Friday, February 20, 2015

Around the Rink: Loyalty is thicker than blood edition


If you recall, back in mid-September, Kim Quinter crafted a comprehensive look at the challenges facing an athlete who had been diagnosed with multiple blood clots.

Now that Kimmo Timonen is closer than ever to returning to the ice, here is an updated piece, in easier layman's terms, explaining what might lie ahead for a blood-clot patient once physical activity resumes. 

Further disclaimer: this article is released without any prior knowledge of treatment plans between Timonen, the Flyers' front office and the doctors involved. 

Once again, a reminder: Kim is graduate of James Madison University and currently works as a Physician Assistant at James River Family Practice in Newport News, VA.  

Can Kimmo Timonen safely return to play this season? As Timonen continues to skate on his own and has finally begun practicing with the team, beginning Tuesday in hopes of a return this season, this question is left hanging in everyone's head. 

Let's start with the issue of the chronic blood clots in Kimmo's legs. A chronic clot is one that has been present for greater than 1-2 months. Typically, an acute clot or deep vein thrombosis (DVT) will typically heal and dissolve with treatment from blood thinners over several weeks or months. When the DVT does not completely dissolve, the area where the clot settles forms scar tissue over the clot. This "chronic clot" is stable and there is little risk of a piece or thrombus breaking off and traveling to the heart, lungs or brain. 

Just because a chronic clot is stable doesn't mean it can't exist without complications. Just like having a cholesterol plaque in an artery, the scar tissue over the clot can hinder blood flow and cause long term problems.  

Post-thrombotic syndrome can cause long term swelling and pain in the extremity where the clot is located. Because blood flow may be hindered  by the scar tissue there is always a risk for recurrent DVT, especially in someone that is more likely to form clots.   Chronic clots can also occur in the lungs and cause residual pain and shortness of breath as well as a serious complication of pulmonary hypertension. Thankfully, the clots in Timonen's lungs have dissolved. 

Typically a patient like Timonen would be on life-long blood thinners or anti-coagulants. Flyers GM Ron Hextall has said that Timonen will not be cleared to play while on blood thinners (ed. note: previous reports did mention Xarelto at one point and Timonen himself noted he won't take blood thinners when playing) so I'm not completely sure how they are going to go about guarding against future clots. If we assume he will be on some type of anti-coagulant, then we can assume an increased risk of bleeding. 

There are a few different types of blood thinners that could be used. Heparin and warfarin are the "old stand-bys" and up until a few years ago were the only option for treatment of DVT, pulmonary embolism (PE) and thrombophilia or increased tendency to form clots. Heparin is given injection and is usually not used for long term treatment. Its dose is based on weight and it does have an antidote, protamine sulfate, that can be given if heparin levels become too high.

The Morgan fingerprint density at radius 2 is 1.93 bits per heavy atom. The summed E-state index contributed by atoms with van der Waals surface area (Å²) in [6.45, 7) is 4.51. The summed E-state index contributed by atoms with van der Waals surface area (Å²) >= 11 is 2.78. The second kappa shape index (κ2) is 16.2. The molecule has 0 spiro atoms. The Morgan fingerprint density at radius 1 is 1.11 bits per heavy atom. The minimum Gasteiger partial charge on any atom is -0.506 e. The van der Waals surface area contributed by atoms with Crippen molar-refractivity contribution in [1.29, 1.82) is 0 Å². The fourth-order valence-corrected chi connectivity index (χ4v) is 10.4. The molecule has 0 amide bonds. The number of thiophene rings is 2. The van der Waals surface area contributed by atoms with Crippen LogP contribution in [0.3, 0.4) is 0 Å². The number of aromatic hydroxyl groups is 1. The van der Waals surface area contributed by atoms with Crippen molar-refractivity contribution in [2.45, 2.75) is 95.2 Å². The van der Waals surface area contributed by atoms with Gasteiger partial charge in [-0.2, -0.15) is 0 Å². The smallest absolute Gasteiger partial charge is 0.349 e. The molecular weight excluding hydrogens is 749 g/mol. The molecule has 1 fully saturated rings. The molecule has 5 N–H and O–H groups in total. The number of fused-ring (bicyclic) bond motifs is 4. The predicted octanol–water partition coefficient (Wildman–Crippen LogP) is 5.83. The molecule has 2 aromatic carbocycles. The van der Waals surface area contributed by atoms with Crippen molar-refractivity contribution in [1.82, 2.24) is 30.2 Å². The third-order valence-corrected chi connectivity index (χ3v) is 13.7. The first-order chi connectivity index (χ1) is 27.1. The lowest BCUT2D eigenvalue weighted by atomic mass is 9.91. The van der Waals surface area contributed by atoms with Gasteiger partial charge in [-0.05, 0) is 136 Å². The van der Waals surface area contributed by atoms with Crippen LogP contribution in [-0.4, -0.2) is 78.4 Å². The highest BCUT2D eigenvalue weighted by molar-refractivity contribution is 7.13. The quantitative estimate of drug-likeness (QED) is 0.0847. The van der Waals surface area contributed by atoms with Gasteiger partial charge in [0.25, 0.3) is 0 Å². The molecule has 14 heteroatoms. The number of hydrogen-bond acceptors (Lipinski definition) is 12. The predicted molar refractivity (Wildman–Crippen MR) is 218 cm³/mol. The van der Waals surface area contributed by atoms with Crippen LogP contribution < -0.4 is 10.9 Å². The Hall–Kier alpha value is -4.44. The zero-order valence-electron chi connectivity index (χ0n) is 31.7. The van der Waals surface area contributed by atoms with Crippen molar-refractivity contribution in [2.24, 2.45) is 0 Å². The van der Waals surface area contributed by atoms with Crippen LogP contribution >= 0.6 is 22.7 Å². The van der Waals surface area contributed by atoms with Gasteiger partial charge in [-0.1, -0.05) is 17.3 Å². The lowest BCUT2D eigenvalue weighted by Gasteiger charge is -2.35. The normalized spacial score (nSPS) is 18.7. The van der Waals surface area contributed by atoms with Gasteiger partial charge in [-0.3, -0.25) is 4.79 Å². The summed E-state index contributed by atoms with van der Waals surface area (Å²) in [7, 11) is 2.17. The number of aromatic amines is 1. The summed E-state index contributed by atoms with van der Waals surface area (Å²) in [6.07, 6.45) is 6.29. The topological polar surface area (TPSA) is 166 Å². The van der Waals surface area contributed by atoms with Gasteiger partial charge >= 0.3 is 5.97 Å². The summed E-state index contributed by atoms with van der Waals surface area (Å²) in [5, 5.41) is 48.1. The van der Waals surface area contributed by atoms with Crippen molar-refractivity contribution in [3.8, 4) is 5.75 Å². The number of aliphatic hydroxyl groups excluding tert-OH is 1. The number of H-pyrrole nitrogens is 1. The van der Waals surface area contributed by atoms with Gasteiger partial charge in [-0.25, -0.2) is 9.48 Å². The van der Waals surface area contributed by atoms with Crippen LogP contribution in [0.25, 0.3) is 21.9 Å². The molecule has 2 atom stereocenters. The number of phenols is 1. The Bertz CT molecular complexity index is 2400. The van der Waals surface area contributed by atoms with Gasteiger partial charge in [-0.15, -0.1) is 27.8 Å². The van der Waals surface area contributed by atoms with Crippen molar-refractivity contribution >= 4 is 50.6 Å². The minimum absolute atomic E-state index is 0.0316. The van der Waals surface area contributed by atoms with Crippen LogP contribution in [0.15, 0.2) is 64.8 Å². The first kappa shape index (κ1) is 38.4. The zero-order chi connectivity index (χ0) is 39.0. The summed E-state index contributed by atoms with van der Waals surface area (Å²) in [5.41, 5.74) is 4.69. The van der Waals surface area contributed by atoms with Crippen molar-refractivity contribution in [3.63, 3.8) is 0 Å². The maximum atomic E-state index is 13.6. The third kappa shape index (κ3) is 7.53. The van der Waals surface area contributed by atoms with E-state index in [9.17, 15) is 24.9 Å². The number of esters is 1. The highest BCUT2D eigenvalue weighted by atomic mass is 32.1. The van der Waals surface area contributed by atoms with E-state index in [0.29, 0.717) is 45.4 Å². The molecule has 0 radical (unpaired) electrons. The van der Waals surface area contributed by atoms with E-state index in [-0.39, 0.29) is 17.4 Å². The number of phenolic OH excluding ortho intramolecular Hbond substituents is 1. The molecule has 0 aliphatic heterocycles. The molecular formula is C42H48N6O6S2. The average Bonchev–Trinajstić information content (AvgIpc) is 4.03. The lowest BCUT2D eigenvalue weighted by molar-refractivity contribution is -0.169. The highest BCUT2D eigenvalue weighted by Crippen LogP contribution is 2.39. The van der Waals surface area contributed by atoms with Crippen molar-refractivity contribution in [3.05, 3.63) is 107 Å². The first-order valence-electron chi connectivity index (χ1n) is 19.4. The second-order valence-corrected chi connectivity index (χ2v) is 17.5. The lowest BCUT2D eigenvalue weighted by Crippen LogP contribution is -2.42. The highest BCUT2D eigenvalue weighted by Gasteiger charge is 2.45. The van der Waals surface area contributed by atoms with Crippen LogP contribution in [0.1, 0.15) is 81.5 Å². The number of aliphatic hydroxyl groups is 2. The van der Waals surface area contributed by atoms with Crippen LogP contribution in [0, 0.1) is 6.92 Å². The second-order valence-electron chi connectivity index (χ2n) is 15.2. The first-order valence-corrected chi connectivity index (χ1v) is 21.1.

Warfarin comes in pill form and can be quite tricky to manage because it's efficacy can be affected by a wide variety of foods. Vitamin K is the antidote for warfarin, so patients are generally told to avoid eating greens or green vegetables that contain vitamin K, though patients can also be instructed to eat a consistent diet of the same amounts of food everyday. Eating the same thing every day usually does not work for a majority of people.

Patients also have to avoid vitamin K in supplements and multivitamins. Warfarin also has to be monitored carefully and frequently due to all of the factors that can potentially make it work too well or not well enough. This is generally accomplished with weekly blood testing, however there is a narrow window of efficacy and warfarin can be extremely frustrating to manage. 

There are new anti-coagulant medications that require no monitoring and have little to no diet restrictions. These medications are usually taken once or twice a day. The big risk for these medications is that there is no antidote for them, so if someone is bleeding, management of the bleeding can be quite difficult.

Obviously because hockey is a full contact sport we can assume there will be bleeding, bumps and bruises involved. Something as simple as a bruised rib can be a serious issue if bleeding cannot be easily controlled. A broken bone could be catastrophic. 

If Timonen is not going to be on blood thinners while playing his risk for recurrent clots are very high due to travel and long flights, possibility of dehydration, trauma, and his existing protein C deficiency. (Ed. note: the Flyers final 25 games this season feature just one long road trip, to Ottawa, Vancouver, Calgary and Edmonton from Mar. 15-21. Timonen may be held out based upon a previously agreed-upon number of games he'd play once up to speed).

I hope that all necessary precautions are in place if Timonen does return to play this season, but some of the variables of travel and depending on facilities and medical treatment away from home can make it difficult to be completely prepared for all scenarios.

Building a Memory

On a night when one of the three finest defensemen ever to dress in Orange and Black was honored
with a place in the club's Hall of Fame, the current club couldn't come through with a win.

Eric Desjardins, looking fit at age 45, had a lovely, classy pre-game ceremony honoring the distinguished Philadelphia portion of his career, but he nonetheless had to sit through the Sabres' 3-2 shootout win on Thursday night along with 19,471 other disappointed souls.

That makes the Flyers 0-for-2 this year, after dropping a 3-2 regulation decision to the Minnesota Wild back on Nov. 20 when two-thirds of the Legion of Doom finally saw their names added to the ledger in the rafters. The following are brief recaps of games where the Flyers decided to honor distinguished members of the organization both on and off the ice with a spot on the team honor roll.

March 22, 1988: Bruins 3, Flyers 0: Andy Moog pitched a 20-save shutout on the night the Flyers officially welcomed their first two HOF members, Bernie Parent and Bob Clarke.

March 17, 1989: Blues 4, Flyers 3 (OT): The combined power of Keith Allen, Bill Barber and Ed Snider wasn't enough to spur the hosts to victory. Brett Hull's goal 3:21 into the extra session against Mark Laforest sent a sellout crowd home stone-faced. St. Louis completed a three-game season sweep (with two wins in Philly) thanks to the marker.